Gipsie Ranney, our teacher, colleague and friend, died on 7 March, 2017. Dr. Ranney was on the faculty in the Jack C. Massey Graduate School of Business at Belmont University from 1996 – 2006. Those of us who had the privilege of teaching with and learning from her are forever changed in how we think about systems.
Gipsie Ann Bush Ranney was born in Kingsport, Tennessee. She earned a bachelors degree in Mathematics from Duke University, and Masters and Ph.D. in Statistics from North Carolina State University. In addition to an extensive international consulting career, Dr. Ranney served as Director of Statistical Methodology for General Motors Powertrain Group from 1988 to 1992, following 15 years as a faculty member at the University of Tennessee in Knoxville. While at UTK, she co-founded the University of Tennessee’s Institute for Productivity through Quality. In addition, she developed and conducted numerous seminars on quality improvement.
Dr. Ranney was a student and close colleague of Dr. W. Edwards Deming. She spent decades advocating for Deming’s philosophy and helping people around the world with its application. In appreciation for her “outstanding contribution in advancing the theory and practice of statistical thinking to the management of enterprises worldwide,” the American Society for Quality awarded her the Deming Medal for 1996. Dr. Ranney was the first president of The W. Edwards Deming Institute. She co-authored Beyond Total Quality Management: Toward the Emerging Paradigm, contributed to Competing Globally Through Customer Value and wrote A Quality Lexicon. In retirement, she continued to write thought pieces and commentaries on management, quality improvement and statistical methodology.
Dr. Ranney loved to travel and explore diverse cultures and history, taking many trips to Europe, Africa and Asia. She defined lifelong learning and read voraciously. How many bookshelves have Marx and Mao next to Hajek and Friedman, the Bible next to the Quran and Richard Dawkins? She considered all ideas critically and independently.
While at the Massey School, Dr. Ranney taught Quantitative Methods and Operations courses. She required students to engage with material that many found intimidating. Yet, her approach led students through complicated topics and insured their mastery of these important ideas. She never tired of helping students and continued relationships long after student graduation and her retirement. If you frequent the Brentwood Panera you will likely have seen her there, assisting an alum with a problem.
She forced us all to think differently. When I made my research presentation as part of my interview for a faculty position at Belmont, Gipsie opened the question period by asking why I chose company earnings as a measure of success. That was just the beginning of the ways in which she would challenge my thinking. She introduced me to the idea of mastery grading, a process that values the struggle of learning, and removes the penalty for failure, while ultimately ensuring command of the material. Karen Kressenberg (MBA 2003) described this process: “She espoused a way of teaching she called ‘. . . for mastery,’ and she sent back papers and problems until they were perfect.” In Karen’s words, “She irrevocably changed the ways in which many of us approached business problems.”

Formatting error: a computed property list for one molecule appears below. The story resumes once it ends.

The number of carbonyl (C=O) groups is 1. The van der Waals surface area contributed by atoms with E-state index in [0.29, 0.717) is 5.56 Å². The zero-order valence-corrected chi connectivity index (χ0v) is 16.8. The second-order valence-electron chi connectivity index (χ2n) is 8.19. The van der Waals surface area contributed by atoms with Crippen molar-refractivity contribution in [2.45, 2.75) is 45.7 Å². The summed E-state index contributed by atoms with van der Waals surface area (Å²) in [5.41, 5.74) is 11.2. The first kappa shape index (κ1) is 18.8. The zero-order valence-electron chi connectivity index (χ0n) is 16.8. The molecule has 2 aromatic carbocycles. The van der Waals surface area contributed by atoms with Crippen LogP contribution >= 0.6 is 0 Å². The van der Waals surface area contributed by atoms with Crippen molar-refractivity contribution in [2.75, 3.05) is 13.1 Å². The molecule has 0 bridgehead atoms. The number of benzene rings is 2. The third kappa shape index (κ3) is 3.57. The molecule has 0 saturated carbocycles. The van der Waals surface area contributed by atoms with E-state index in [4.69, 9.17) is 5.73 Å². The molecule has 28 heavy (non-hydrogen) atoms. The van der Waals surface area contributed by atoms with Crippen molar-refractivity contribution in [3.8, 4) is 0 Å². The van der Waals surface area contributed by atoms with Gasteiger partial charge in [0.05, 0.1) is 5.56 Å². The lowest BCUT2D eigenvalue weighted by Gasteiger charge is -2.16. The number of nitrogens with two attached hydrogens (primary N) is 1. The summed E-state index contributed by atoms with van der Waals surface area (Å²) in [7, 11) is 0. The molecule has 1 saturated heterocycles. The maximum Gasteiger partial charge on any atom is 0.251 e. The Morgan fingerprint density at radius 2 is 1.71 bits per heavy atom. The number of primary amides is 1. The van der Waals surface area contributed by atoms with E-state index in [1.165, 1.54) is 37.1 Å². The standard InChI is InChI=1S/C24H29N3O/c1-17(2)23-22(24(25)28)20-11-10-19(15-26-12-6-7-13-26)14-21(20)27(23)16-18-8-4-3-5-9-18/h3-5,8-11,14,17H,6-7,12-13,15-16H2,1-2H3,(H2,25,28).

Donita Brown (MBA 2006) recalls Dr. Ranney’s impact on her own management practice. “It was during her time as a professor that I developed my love of systems. She taught me more than just operations – she also was an advocate for being a great manager and told her class once that we must understand the power, we as managers have. Her exact words, which I remember her saying from the front of her class while point her Vis-à- is marker for the overhead transparency at the class, ‘you may never realize the damage you can do as a manager, be careful.’ She also taught her classes with such zeal and finesse that made math come alive. She was also a spitfire and I loved learning from her. Her examples of how to do complex problems often included finding the number of rat hairs that could be in peanut butter based on outside facts, etc. She was a systems thinker and many times said, ‘people act rational to the systems which are in place.’ This has been a powerful reminder to me over the many years.”
I used the “rational to the system” idea in class last night.
For those of us who had the privilege of knowing Gipsie, we will remember her withering wit, her incredible intelligence, her excellence in teaching and her extraordinary and unending commitment to her students. If you were not fortunate enough to know her, ask around. Many of us have stories about how Gipsie pushed us to think harder, stand stronger and be our better selves.
I can think of no more appropriate way to honor Dr. Ranney’s memory than continuing to tell her stories and challenging ourselves and one another to better thinking. Reading her ideas and discussing them is an appropriate homage to so great a thinker. Below are links to three papers that highlight some her ideas.
After her retirement, Dr. Ranney became interested in teaching English to non-native speakers,in particular to immigrants. She felt that language was a fundamental tool in accessing all the systems created to protect and benefit communities. To honor Dr. Ranney’s memory in a tangible way, contributions may be made to support this work. Using this link, connect to the donations page of the Conexion Americas organization.
When asked to select a campaign, please indicate Raising Hearts and Voices. In theacknowledgement section, write “In Memory of Gipsie Ranney.” This will facilitate tracking ofgifts and will ensure that 100 percent of contributions go to the ELL program.
Article written by her friend, Dr. Lee Warren.